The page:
# Memory Leak

#### 26 Aug 2017 View Comments #computer #programming #memory #leak #java #example

Before we had an automatic garbage collector, it was easily missed for the application to release the object references properly. Those days people had to manually release the objects spaces and make sure the application has good integrity by reading and examining the codes carefully. With modern languages like Java, it comes with the “garbage collector” which remove/clean objects no longer being used by the application automatically. The garbage collector is quite smart and handy because in most cases, we do not have to worry about the application leaking loads of memory. However, even with the garbage collection, it is still not guaranteed unused objects will always be released/removed. Sometimes we need to make sure the garbage collector would clear these objects. Let’s take a look at some of these examples:

### 1. Local scope as possible

This topic isn’t really about leaking memory but more about holding onto the memory unnecessarily. In one of Robert Martin’s books, Clean Code, he discusses that the function should do only one thing. The book then describes the main reason doing so is to have code through cohesion and coupling which makes the overall code highly reusable. Making reusable code is very important to make the overall program flexible and adaptable. By following this rule, you can also make sure the memory is safely cleared before you do something else. The garbage collector can then collect these obsolete objects when more memory space is required. Here is an example of what I mean:

We have a simple block of code inserting some random values just for the illustrating the problem. Above function will load up the int array into the memory. Then it will not be released or cleared until the entire function ends. This isn’t quite ideal because this int array isn’t required by the following loop. We can break down above function like following:

Now if we separated out the insertion and its action associated with the ints array, the garbage collector can then release memory block whenever it requires it since the int array itself is locally defined to its separate function.

### 2. open connections

You should close with “finally” when closing any kind of connections or streams to make sure they are always closed when exceptions are encountered. Let’s go straight into the example:

In this example, there is a possibility an exception occurring before it even gets a chance to make conn.close() call. Yikes, Memory Leak! The connection will likely stay open. In a situation like this, we can generally close the connection manually inside finally block, like this:

But what if conn is null? we might encounter an NPE then. We can simply just check for whether the conn is null. Or you can replace conn.close(); call with something like DbUtils from the apache commons and call DbUtils.closequietly(conn); instead. This will ensure to close a connection, handles conn being null and hide any exceptions that may occur. A similar concept applies to the streams. Instead of DbUtils.closequietly, you can instead do IOUtils.closequietly(stream), provided from the apache commons as well. Also, I would like to mention that starting in Java SE 7 and later, you can try-with-resources. This will also ensure stuffs that needs to be closed will be closed. You can declare as many as resources that require closing at the end and this try-with-resources are just like any other try block that would support catch and finally as well.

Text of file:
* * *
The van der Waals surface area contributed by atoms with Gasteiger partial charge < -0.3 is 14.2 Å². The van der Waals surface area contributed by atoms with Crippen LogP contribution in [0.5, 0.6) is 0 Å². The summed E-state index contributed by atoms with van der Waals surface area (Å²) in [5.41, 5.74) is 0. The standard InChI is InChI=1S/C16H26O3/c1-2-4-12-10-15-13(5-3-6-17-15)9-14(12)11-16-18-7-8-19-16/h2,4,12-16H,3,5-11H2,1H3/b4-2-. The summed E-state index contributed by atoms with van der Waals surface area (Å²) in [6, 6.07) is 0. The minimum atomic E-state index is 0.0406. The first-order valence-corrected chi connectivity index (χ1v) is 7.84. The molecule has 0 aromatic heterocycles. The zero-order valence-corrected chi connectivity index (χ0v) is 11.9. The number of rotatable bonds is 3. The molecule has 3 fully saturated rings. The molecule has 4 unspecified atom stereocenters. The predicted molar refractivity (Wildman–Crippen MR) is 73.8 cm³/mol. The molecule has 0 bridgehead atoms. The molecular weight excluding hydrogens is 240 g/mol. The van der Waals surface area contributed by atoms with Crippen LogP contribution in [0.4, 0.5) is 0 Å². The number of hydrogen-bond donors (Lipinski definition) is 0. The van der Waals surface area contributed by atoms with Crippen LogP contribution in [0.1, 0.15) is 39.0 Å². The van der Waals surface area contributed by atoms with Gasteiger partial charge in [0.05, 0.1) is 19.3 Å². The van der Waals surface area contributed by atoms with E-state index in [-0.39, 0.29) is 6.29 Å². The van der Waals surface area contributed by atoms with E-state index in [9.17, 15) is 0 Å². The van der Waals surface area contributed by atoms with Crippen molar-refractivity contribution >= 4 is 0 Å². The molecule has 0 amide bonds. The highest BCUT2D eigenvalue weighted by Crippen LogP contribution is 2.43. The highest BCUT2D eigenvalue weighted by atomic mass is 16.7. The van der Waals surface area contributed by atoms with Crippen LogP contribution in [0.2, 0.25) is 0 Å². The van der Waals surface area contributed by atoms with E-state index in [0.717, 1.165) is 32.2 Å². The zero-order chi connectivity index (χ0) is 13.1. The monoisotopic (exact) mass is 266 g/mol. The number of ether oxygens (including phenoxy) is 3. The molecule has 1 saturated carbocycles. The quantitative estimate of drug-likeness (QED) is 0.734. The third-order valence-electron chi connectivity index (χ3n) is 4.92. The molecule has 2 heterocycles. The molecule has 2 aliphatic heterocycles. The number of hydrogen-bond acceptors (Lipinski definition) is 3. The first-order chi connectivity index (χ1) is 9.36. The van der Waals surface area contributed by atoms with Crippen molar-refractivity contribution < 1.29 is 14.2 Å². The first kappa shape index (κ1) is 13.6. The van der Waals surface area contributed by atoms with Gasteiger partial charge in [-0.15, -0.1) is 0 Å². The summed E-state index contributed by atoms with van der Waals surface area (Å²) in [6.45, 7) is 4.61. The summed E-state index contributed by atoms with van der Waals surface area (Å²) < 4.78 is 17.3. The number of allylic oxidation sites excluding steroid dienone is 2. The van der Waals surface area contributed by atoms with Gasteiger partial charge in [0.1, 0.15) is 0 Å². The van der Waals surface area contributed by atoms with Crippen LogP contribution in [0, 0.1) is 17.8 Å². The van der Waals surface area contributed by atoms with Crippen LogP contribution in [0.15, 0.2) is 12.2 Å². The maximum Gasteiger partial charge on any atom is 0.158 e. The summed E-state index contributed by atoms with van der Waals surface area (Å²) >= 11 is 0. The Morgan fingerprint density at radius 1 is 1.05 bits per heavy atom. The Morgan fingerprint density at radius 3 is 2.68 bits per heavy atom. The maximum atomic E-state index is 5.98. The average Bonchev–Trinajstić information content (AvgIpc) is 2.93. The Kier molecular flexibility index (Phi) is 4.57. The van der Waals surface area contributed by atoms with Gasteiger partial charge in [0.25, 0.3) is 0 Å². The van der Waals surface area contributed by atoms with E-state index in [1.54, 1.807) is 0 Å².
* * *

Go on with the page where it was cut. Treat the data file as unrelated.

### 3. Cache

When the cache is implemented using the hash-based data structure like a Map with a key that doesn’t have any overrides for equals() and hashCode(), you are bound to leak the memory easily because the size of the hash will continue to grow regardless of what you put in as a key. Example:

Since Key object do not have equals() and hashCode() overridden, this code will do nothing but inserting new map entry into the map each time it loops. hashmap has no way of knowing if the 2 different referenced objects are equal or containing the same hashcode. What you need here is implementing the proper equals() and hashCode(), like following:

Let me describe what is happening behind the scene. cache.put will try to get the hashCode() for the item to place in the aka bucketing. If the hashCode produces the same, that means there is already an item in that bucket. So the code runs equals() method to see if the object inserting is truly the same object. When they are indeed equal, the same item will be overwritten, otherwise, a new item will be created. To note, internally equals will be running for all the items in the cache which has the same hashCode (bucket number) but you really don’t need to know this further. Anyways, as a general contract for Java developers, it is very important to override both equals() and hashCode() together (always together!) especially when they are dealing with any kind of hash-based collections.

### Detecting the memory leak through VisualVM

VisualVM is one of the best and effective tools I used for monitoring the memory/CPU usage of the application. VisualVM is a GUI profiling/monitoring tool provided by Oracle JDK. It provides nice visual monitoring graphs of memory/CPU usage, visualizing threads, basic profiling capabilities, provides thread dumps, analyzes core dumps and can browse through the heap dump and probably do more than what I listed here. This tool obviously isn’t the solution to all the memory leaks out there, but it will surely spot the obvious ones. I would recommend running this at least once for your application to see how it is behaving.